• Duties to God: this would contain being faithful to God, protecting the innocent, being faithful to the church, being the champion of good against evil, being generous and obeying God above the feudal lord.
  • Duties to women: this is probably the most familiar aspect of chivalry. This would contain what is often called courtly love, the idea that the knight is to serve a lady, and after her all other ladies. Most especially in this category is a general gentleness and graciousness to all women

 

In other words, medieval literature was the romance novels of the time. Now as the ages roll on customs and traditions either change or stay the same. I brought this book from Walmart called The Element Encyclopedia of Secret Signs & Symbols  and I had found it very helpful when writing my blog post or poetry. So in part nine of the book title Rites and rituals, customs and observances there is a section on Marriage and goes on to briefly talk about marriage and weddings in ancient times verses today. It mentions that the word ‘harlot’  originally meant the same as ‘shrine prostitute’ which for the ancient cultures of Greek,India, Egypt and the Orient there were temples of sacred prostitution which was part of fertility ritual so in other word’s a harlot was a holy woman. Now the symbolism of the veil represents the removal of a woman’s virginity and her introduction to a new state of being. The cutting of the cake is a phallic symbol and the ring is a symbol of eternity. Now why is there in a wedding ceremony so many allusions to the groom taking a woman’s virginity? its practically screaming ” He got first taste of the cherry” . So much focus on a woman’s sexuality that it makes my head hurt.

 

Marriage today is more about romance and of course a woman making it her special day from the dress to the wedding reception – weddings can cost you a lot of money. Also in this modern day and age gays and lesbians are pushing for legalizing marriage which has cause much debate from ‘Gays are redefining the tradition of marriage’ to ‘Gay parenting’ .  Premarital sex & just sex in general is also a big deal along with the redefining of traditional roles of men and woman.  I would end this just by saying every culture and religion and civilization has gone through a major change that has either help them prosper or aided in their downfall and what effect does this debate on which form of marriage is right will have on the future of our society?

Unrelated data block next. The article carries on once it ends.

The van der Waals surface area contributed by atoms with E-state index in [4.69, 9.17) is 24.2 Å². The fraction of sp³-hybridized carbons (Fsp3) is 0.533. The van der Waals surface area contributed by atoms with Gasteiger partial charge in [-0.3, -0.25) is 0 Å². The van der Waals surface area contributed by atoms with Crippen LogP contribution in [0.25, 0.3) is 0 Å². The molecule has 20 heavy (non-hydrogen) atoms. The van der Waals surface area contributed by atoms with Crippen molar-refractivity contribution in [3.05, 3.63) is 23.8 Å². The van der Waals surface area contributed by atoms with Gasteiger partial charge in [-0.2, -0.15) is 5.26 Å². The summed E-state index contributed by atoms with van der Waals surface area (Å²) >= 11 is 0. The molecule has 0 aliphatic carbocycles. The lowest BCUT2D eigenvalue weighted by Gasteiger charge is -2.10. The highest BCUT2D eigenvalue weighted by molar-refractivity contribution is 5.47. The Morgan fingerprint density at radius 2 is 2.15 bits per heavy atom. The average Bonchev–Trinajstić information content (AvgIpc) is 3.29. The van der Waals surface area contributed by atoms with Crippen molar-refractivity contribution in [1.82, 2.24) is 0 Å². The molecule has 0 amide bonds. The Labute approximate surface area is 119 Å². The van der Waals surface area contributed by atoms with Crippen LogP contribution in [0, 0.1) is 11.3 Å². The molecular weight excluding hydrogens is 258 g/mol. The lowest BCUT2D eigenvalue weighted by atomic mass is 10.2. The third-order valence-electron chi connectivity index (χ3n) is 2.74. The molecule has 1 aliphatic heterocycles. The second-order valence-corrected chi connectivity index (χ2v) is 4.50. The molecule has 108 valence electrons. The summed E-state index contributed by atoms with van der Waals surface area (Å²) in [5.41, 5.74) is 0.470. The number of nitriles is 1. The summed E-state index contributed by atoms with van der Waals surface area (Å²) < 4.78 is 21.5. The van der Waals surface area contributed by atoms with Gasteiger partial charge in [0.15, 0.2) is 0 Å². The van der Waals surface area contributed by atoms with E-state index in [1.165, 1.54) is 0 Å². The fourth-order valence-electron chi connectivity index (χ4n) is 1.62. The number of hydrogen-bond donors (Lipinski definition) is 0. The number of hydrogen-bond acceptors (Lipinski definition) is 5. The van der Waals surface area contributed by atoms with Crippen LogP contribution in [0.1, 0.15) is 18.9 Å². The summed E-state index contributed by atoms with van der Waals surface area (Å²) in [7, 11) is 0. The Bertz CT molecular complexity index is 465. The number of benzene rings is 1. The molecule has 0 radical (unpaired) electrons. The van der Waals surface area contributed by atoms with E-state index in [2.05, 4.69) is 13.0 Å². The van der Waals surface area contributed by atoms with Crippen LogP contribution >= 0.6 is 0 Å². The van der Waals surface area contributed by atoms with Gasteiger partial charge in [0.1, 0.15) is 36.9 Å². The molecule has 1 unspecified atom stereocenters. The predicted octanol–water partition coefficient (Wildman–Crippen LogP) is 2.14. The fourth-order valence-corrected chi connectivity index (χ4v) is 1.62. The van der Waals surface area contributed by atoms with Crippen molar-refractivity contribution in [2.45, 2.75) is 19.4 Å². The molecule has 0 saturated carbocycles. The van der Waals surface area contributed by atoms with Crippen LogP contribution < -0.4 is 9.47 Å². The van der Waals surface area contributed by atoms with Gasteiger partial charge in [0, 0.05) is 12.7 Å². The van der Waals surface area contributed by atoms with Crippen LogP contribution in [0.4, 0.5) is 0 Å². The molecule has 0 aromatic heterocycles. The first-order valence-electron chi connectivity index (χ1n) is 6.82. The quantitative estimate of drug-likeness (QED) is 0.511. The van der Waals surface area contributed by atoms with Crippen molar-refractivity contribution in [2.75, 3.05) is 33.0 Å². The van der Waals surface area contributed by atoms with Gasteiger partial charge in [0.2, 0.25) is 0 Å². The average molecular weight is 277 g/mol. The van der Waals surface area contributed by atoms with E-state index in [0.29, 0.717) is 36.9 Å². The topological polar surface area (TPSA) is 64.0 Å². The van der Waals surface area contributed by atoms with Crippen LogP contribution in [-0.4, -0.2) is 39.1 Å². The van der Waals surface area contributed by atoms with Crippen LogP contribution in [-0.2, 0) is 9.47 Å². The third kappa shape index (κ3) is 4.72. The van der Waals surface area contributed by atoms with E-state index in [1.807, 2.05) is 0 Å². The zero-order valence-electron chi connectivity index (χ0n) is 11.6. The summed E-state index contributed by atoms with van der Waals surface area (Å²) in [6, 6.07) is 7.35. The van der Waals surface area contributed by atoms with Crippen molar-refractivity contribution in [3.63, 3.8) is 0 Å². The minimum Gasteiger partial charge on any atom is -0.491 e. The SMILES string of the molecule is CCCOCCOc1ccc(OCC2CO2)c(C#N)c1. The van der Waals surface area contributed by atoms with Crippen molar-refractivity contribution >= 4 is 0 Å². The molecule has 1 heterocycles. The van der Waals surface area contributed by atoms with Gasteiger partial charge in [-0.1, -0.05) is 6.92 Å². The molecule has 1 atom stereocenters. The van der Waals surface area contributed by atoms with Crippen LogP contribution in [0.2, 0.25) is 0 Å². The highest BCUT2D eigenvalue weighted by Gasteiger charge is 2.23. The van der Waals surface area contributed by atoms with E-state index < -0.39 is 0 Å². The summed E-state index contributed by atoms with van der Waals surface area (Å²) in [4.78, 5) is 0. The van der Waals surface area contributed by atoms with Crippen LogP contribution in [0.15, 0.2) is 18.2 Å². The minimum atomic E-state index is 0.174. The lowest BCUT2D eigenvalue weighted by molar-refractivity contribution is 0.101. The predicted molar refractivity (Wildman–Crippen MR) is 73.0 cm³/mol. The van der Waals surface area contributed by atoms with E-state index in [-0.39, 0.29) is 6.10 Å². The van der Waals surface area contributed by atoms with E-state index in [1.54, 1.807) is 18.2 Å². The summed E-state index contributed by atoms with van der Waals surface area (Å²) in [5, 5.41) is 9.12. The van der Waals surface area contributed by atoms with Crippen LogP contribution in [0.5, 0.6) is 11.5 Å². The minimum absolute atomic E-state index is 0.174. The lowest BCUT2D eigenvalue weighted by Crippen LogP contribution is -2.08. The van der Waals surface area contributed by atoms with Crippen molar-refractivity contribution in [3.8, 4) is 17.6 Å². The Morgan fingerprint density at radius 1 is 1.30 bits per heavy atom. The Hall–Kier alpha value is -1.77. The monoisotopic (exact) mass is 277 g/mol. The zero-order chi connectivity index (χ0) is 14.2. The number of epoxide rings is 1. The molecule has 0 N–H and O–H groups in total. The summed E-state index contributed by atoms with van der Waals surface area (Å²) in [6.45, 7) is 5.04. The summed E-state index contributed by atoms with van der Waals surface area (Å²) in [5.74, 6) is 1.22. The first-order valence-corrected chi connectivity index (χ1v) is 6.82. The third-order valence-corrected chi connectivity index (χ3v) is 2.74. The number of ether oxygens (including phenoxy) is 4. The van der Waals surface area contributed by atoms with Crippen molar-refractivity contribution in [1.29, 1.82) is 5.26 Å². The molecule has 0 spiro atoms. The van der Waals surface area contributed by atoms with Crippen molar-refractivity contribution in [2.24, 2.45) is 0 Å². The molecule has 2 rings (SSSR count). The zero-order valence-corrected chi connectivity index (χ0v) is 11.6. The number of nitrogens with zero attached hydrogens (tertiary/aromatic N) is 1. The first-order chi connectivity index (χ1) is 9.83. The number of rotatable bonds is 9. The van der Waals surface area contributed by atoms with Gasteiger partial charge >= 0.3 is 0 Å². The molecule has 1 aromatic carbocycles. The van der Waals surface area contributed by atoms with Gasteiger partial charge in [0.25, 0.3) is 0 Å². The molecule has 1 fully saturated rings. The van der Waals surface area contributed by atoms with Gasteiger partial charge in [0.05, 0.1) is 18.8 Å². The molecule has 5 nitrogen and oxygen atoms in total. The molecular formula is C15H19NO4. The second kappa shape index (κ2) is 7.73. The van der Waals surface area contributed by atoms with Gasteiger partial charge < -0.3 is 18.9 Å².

More on Marriage History, Traditions & Customs

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5 thoughts on “Marriage, a Brief History

  1. Thank you for this interesting post. I didn’t know some of the facts you mention here. Kevin

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  2. If you haven’t read it, you would like E. Gilbert’s Committed (on marriage). She totally screws up the Christian perspective (collapsing Catholicism with Protestantism and Fundamentalism – yikes!) but the rest is pretty good.

    Liked by 1 person

    • Okay thanks, i’ll check it out

      Like

      • I have to add that it was all I could do to keep down the grating ball of irritation on her misinformed presentation. For the record, Christians who hail from the Protestant Reformation do not think sex is evil as she believes. In fact, it was GOD’s idea to begin with and get this, a sacrament (visible sign) of the invisible reality of the intimacy He wants with His Church.